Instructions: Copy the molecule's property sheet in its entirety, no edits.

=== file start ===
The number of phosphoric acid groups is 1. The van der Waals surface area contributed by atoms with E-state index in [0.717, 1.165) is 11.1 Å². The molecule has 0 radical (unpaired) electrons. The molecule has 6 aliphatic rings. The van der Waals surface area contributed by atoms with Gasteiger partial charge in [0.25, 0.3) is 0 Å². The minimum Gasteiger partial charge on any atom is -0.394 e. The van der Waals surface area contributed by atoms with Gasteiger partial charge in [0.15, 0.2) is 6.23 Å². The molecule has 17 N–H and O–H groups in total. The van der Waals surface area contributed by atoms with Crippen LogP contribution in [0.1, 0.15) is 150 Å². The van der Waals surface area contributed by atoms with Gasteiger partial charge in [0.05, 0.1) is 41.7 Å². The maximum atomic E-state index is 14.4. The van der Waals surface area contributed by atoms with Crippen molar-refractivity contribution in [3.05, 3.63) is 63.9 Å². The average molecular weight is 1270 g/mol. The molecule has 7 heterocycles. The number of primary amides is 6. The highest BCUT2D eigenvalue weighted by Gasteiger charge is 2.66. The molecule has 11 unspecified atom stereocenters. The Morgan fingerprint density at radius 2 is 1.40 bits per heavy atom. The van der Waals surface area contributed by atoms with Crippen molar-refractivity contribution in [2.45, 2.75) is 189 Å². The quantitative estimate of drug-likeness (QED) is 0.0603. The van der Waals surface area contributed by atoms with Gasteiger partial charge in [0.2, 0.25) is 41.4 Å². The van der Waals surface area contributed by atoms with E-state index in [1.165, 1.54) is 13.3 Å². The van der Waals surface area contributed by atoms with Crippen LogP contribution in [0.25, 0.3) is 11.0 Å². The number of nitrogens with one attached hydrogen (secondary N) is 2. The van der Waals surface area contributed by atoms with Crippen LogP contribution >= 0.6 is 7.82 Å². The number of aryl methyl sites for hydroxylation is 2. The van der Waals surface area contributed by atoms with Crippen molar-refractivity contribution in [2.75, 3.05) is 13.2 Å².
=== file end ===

The number of phosphoric acid groups is 1. The van der Waals surface area contributed by atoms with E-state index in [0.717, 1.165) is 11.1 Å². The molecule has 0 radical (unpaired) electrons. The molecule has 6 aliphatic rings. The van der Waals surface area contributed by atoms with Gasteiger partial charge in [0.25, 0.3) is 0 Å². The minimum Gasteiger partial charge on any atom is -0.394 e. The van der Waals surface area contributed by atoms with Gasteiger partial charge in [0.15, 0.2) is 6.23 Å². The molecule has 17 N–H and O–H groups in total. The van der Waals surface area contributed by atoms with Crippen LogP contribution in [0.1, 0.15) is 150 Å². The van der Waals surface area contributed by atoms with Gasteiger partial charge in [0.05, 0.1) is 41.7 Å². The maximum atomic E-state index is 14.4. The van der Waals surface area contributed by atoms with Crippen molar-refractivity contribution in [3.05, 3.63) is 63.9 Å². The average molecular weight is 1270 g/mol. The molecule has 7 heterocycles. The number of primary amides is 6. The highest BCUT2D eigenvalue weighted by Gasteiger charge is 2.66. The molecule has 11 unspecified atom stereocenters. The Morgan fingerprint density at radius 2 is 1.40 bits per heavy atom. The van der Waals surface area contributed by atoms with Crippen molar-refractivity contribution in [2.45, 2.75) is 189 Å². The quantitative estimate of drug-likeness (QED) is 0.0603. The van der Waals surface area contributed by atoms with Gasteiger partial charge in [0.2, 0.25) is 41.4 Å². The van der Waals surface area contributed by atoms with E-state index in [1.165, 1.54) is 13.3 Å². The van der Waals surface area contributed by atoms with Crippen LogP contribution in [0.25, 0.3) is 11.0 Å². The number of nitrogens with one attached hydrogen (secondary N) is 2. The van der Waals surface area contributed by atoms with Crippen LogP contribution >= 0.6 is 7.82 Å². The number of aryl methyl sites for hydroxylation is 2. The van der Waals surface area contributed by atoms with Crippen molar-refractivity contribution in [2.75, 3.05) is 13.2 Å².